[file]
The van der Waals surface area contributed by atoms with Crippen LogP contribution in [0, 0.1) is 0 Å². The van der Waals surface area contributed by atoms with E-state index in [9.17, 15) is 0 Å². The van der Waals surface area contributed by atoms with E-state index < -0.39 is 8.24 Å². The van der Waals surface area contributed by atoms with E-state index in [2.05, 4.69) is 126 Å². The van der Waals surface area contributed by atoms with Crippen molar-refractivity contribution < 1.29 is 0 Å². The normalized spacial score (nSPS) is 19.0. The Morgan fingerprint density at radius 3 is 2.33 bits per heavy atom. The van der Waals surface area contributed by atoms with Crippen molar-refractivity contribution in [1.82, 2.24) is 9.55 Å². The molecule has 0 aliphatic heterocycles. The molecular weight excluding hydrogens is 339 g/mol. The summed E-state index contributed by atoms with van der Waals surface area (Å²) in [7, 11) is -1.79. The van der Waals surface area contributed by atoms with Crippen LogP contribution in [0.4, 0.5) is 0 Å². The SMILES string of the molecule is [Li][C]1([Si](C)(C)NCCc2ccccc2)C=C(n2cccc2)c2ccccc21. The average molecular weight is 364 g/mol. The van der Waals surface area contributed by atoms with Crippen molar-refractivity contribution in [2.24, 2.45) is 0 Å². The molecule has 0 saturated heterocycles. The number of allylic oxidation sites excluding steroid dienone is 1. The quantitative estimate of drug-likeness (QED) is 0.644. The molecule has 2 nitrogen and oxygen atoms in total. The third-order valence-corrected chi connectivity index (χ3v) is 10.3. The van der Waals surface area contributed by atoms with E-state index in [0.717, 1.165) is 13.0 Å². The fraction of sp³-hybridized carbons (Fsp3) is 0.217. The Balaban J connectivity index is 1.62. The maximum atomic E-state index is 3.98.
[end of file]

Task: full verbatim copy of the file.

The van der Waals surface area contributed by atoms with Crippen LogP contribution in [0, 0.1) is 0 Å². The van der Waals surface area contributed by atoms with E-state index in [9.17, 15) is 0 Å². The van der Waals surface area contributed by atoms with E-state index < -0.39 is 8.24 Å². The van der Waals surface area contributed by atoms with E-state index in [2.05, 4.69) is 126 Å². The van der Waals surface area contributed by atoms with Crippen molar-refractivity contribution < 1.29 is 0 Å². The normalized spacial score (nSPS) is 19.0. The Morgan fingerprint density at radius 3 is 2.33 bits per heavy atom. The van der Waals surface area contributed by atoms with Crippen molar-refractivity contribution in [1.82, 2.24) is 9.55 Å². The molecule has 0 aliphatic heterocycles. The molecular weight excluding hydrogens is 339 g/mol. The summed E-state index contributed by atoms with van der Waals surface area (Å²) in [7, 11) is -1.79. The van der Waals surface area contributed by atoms with Crippen LogP contribution in [0.4, 0.5) is 0 Å². The SMILES string of the molecule is [Li][C]1([Si](C)(C)NCCc2ccccc2)C=C(n2cccc2)c2ccccc21. The average molecular weight is 364 g/mol. The van der Waals surface area contributed by atoms with Crippen molar-refractivity contribution in [2.24, 2.45) is 0 Å². The molecule has 0 saturated heterocycles. The number of allylic oxidation sites excluding steroid dienone is 1. The quantitative estimate of drug-likeness (QED) is 0.644. The molecule has 2 nitrogen and oxygen atoms in total. The third-order valence-corrected chi connectivity index (χ3v) is 10.3. The van der Waals surface area contributed by atoms with E-state index in [0.717, 1.165) is 13.0 Å². The fraction of sp³-hybridized carbons (Fsp3) is 0.217. The Balaban J connectivity index is 1.62. The maximum atomic E-state index is 3.98.